Constantia: or, The Man of Law's Tale, Modernized from Chaucer - Part 14

While sudden thus each bloody arm suspends,
And round their Prince the satiate tumult bends;
Regardless of her fate, C ONSTANTIA goes
Thro' pointed javelins, and a host of foes.
Amaze before the daring Virgin yields,
And Innocence from every weapon shields;
Till mourning by the great remains she stood,
And o'er her lover pour'd the copious flood:
" Ah, valiant arm! a waste of worth in vain!
" Ah, Royal Youth, " she cried, " untimely slain!
" O! had I perish'd, e're I reach'd thy shore,
" The surge devour'd, or watery monsters tore;
" To bless the world your worth had yet survived,
" Nor I, too fatally beloved, arrived.
" 'Tis I, who have this dear effusion shed;
" For me, for me, a luckless bride, you bled! "
So saying — furious, the Sultana cries,
" Strike; strike; the source of all our mischief dies! "
" Yes, strike! " the bright, the intrepid Maid replies.
But vainly this consents, or that commands;
Heaven check'd their hearts, and pity bound their hands:
At once a thousand javelins rise in air;
A thousand wishes whisper, — " Ah, forbear! "
Recoiling arms the bloody task refuse,
And beauty with resistless charm subdues.
Alone relentless, the Sultana cries,
" 'Tis well, the death she wish'd, may still suffice:
" Hence with that form, that knows so well to reign;
" Hence with the witch, and plunge her in the main!
" Her passage thence to Rome she may explore,
" And tell her welcome on the Syrian shore.
So saying, quick to a selected band
She gave to execute the dire command;
Reluctant to the charge, they yet obey,
And to the shore the Mourning Fair convey.
Slow as she moved, soft sorrows bathe the ground;
Her guards too melt, and pitying weep around;
Tho' vers'd in blood, detest the stern commands,
And feel their hearts rebellious to their hands.
When now upon the appointed beach they stood,
That look'd with horror o'er the deepening flood,
Each eyed his fellow with relenting look,
And each to each the cruel task forsook;
With distant awe the Heavenly Maid survey,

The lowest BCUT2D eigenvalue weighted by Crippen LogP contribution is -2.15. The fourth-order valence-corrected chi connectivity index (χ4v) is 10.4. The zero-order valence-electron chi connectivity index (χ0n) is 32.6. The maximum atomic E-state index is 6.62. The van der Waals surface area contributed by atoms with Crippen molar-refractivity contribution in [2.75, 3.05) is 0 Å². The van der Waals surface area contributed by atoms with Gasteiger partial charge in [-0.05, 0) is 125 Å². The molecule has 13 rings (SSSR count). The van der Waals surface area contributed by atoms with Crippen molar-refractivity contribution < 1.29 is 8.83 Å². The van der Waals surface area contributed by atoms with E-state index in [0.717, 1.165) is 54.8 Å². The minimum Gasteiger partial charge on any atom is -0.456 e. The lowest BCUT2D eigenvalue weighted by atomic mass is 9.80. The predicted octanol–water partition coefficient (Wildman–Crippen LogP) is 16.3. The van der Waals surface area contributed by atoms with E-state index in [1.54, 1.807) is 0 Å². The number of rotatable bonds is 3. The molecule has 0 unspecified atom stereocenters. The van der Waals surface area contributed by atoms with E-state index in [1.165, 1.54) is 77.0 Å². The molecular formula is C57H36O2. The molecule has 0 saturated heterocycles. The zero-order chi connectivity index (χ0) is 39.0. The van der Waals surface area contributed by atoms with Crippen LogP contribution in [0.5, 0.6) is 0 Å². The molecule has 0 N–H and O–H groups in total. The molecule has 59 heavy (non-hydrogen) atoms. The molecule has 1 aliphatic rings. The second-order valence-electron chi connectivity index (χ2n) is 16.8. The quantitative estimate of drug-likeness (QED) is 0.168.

Nor once her harm in act or thought essay.
The still suspense at length their leader broke,
And bow'd before the Trembling Beauty, spoke:
" O thou, endow'd with more than mortal charms,
" Who every foe of all his force disarms!
" Say, how shall we our power or will employ;
" Where both are weak, to spare thee, or destroy —
" Both impotent alike our power and will,
" The means to save thee, or the thoughts to kill?
" Yet one extreme may cruelly remain,
" To yield thee haply to the pitying main;
" And Heaven, who form'd thee so divinely fair,
" If Heav'n has power, will sure have will to spare. "
He said; the rest assent, and to the bay
With secret step the Virgin-Bride convey.
Convenient here a Roman bark they find;
They hoist the hasty canvas to the wind:
The bark with Roman wealth and plenty stow'd,
Now launching with the Lonely Sailor rode;
The gale from shore with ready rapture blew,
And to her vessel bore the last adieu.

Now, stain'd with blood, the self-convicted night
Fled from the face of all enquiring light;
And morn, unconscious of the murderous scene,
O'er Syria, guilty Syria, rose serene.
The mountains sink before C ONSTANTIA'S eyes;
Wing'd o'er the surge, her bounding galley flies;
From sight of land, and human face conveys,
The skies alone above, and all around the seas.
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